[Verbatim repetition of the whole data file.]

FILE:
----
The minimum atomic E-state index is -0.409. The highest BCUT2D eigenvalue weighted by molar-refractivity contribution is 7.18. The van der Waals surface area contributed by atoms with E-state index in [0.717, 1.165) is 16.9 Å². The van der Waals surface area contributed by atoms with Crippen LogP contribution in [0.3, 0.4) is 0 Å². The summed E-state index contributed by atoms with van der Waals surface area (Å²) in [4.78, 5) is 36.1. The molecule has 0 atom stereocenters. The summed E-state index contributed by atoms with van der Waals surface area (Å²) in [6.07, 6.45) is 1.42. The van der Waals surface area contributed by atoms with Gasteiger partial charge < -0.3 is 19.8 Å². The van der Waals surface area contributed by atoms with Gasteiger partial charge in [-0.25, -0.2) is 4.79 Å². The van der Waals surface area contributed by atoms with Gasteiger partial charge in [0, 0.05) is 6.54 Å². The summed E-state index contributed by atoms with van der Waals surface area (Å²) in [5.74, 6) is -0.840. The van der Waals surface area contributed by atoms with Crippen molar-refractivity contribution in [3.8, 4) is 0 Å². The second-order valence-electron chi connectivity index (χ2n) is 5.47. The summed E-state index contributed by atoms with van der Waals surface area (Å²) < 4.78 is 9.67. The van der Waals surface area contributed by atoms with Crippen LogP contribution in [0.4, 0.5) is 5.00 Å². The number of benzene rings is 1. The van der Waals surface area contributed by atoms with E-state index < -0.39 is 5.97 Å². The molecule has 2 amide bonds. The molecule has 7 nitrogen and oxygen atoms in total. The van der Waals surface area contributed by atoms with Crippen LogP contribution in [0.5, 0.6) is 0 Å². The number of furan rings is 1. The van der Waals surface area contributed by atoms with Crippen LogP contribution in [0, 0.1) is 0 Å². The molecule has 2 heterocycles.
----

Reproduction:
The minimum atomic E-state index is -0.409. The highest BCUT2D eigenvalue weighted by molar-refractivity contribution is 7.18. The van der Waals surface area contributed by atoms with E-state index in [0.717, 1.165) is 16.9 Å². The van der Waals surface area contributed by atoms with Crippen LogP contribution in [0.3, 0.4) is 0 Å². The summed E-state index contributed by atoms with van der Waals surface area (Å²) in [4.78, 5) is 36.1. The molecule has 0 atom stereocenters. The summed E-state index contributed by atoms with van der Waals surface area (Å²) in [6.07, 6.45) is 1.42. The van der Waals surface area contributed by atoms with Gasteiger partial charge < -0.3 is 19.8 Å². The van der Waals surface area contributed by atoms with Gasteiger partial charge in [-0.25, -0.2) is 4.79 Å². The van der Waals surface area contributed by atoms with Gasteiger partial charge in [0, 0.05) is 6.54 Å². The summed E-state index contributed by atoms with van der Waals surface area (Å²) in [5.74, 6) is -0.840. The van der Waals surface area contributed by atoms with Crippen molar-refractivity contribution in [3.8, 4) is 0 Å². The second-order valence-electron chi connectivity index (χ2n) is 5.47. The summed E-state index contributed by atoms with van der Waals surface area (Å²) < 4.78 is 9.67. The van der Waals surface area contributed by atoms with Crippen LogP contribution in [0.4, 0.5) is 5.00 Å². The number of benzene rings is 1. The van der Waals surface area contributed by atoms with E-state index < -0.39 is 5.97 Å². The molecule has 2 amide bonds. The molecule has 7 nitrogen and oxygen atoms in total. The van der Waals surface area contributed by atoms with Crippen LogP contribution in [0.5, 0.6) is 0 Å². The number of furan rings is 1. The van der Waals surface area contributed by atoms with Crippen LogP contribution in [0, 0.1) is 0 Å². The molecule has 2 heterocycles.